Treasury Issuance Could Aid Adoption of SOFR Benchmark
It has been almost a decade since the revelation that certain banks were manipulating the London interbank offered rate (Libor), a key benchmark for corporate borrowing worldwide. Since then, regulators globally have pushed to phase out Libor and replace it with new standards. In the U.S., the secured overnight financing rate (SOFR) has been established as the heir to Libor, but progress in the transition has been slow.
Along the way, the U.S. Treasury has been considering whether to issue floating-rate notes based on SOFR. We think initiating such issuance would let the Treasury use its immense platform within bond markets to lend credibility to the new reference rate, as well as to foster needed growth in the trading of SOFR-linked debt and derivatives. It would also expand the options available to address both U.S. borrowing needs and investor demand for floating-rate instruments.
The Federal Reserve and other global regulators have pushed to do away with Libor, which represents an estimate of the average interest rate a bank would be charged by other banks for an unsecured loan for a certain period. By contrast, SOFR – a measure of the cost of borrowing cash overnight collateralized by U.S. Treasury securities – is calculated using Treasury repurchase agreement (repo) market data and has been published daily by the New York Fed for the past two years.
To hasten the transition in the U.S., the Fed has set a timetable for new contracts based on Libor to be phased out by year-end, while existing ones are slated to sunset in mid-2023. Yet even as its demise draws nearer, Libor remains the prevalent benchmark rate in markets for derivatives such as futures, options, and interest-rate swaps.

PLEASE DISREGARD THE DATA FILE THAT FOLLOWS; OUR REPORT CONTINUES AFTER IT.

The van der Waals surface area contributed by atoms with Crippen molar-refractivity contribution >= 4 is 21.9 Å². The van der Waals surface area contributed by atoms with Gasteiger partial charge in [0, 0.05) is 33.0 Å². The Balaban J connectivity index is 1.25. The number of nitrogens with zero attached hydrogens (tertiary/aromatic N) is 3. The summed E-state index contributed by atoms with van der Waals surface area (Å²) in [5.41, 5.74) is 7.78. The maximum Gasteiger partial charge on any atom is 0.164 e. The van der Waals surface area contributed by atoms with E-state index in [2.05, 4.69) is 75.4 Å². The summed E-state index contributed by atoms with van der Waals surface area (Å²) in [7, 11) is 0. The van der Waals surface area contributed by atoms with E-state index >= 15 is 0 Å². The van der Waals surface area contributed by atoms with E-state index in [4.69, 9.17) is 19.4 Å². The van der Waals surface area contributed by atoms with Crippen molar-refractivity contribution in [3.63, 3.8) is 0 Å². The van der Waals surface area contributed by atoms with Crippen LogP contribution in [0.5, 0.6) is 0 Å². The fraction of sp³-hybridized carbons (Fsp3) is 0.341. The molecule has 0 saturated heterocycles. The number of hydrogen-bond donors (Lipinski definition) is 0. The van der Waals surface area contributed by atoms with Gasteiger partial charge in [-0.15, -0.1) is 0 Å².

Institutions have hesitated to be early adopters in a nascent SOFR market that lacks the broad-based liquidity of Libor-linked instruments. The longer they wait, the greater the risk that rival standards could take root, potentially splitting the market. Alternatives such as Ameribor and the Bloomberg Short-Term Bank Yield Index have received attention in recent weeks as potential challengers to SOFR.
Although issuance of SOFR-linked debt has been underway, it’s been largely limited to financial firms, with the first corporate deals emerging this year and no sovereign offerings. After a concerted effort by U.S. agencies including Fannie Mae and Freddie Mac to sell SOFR-linked securities a year ago, issuance has been gradually declining (see chart below), while derivatives volumes have only moderately increased in the past few months.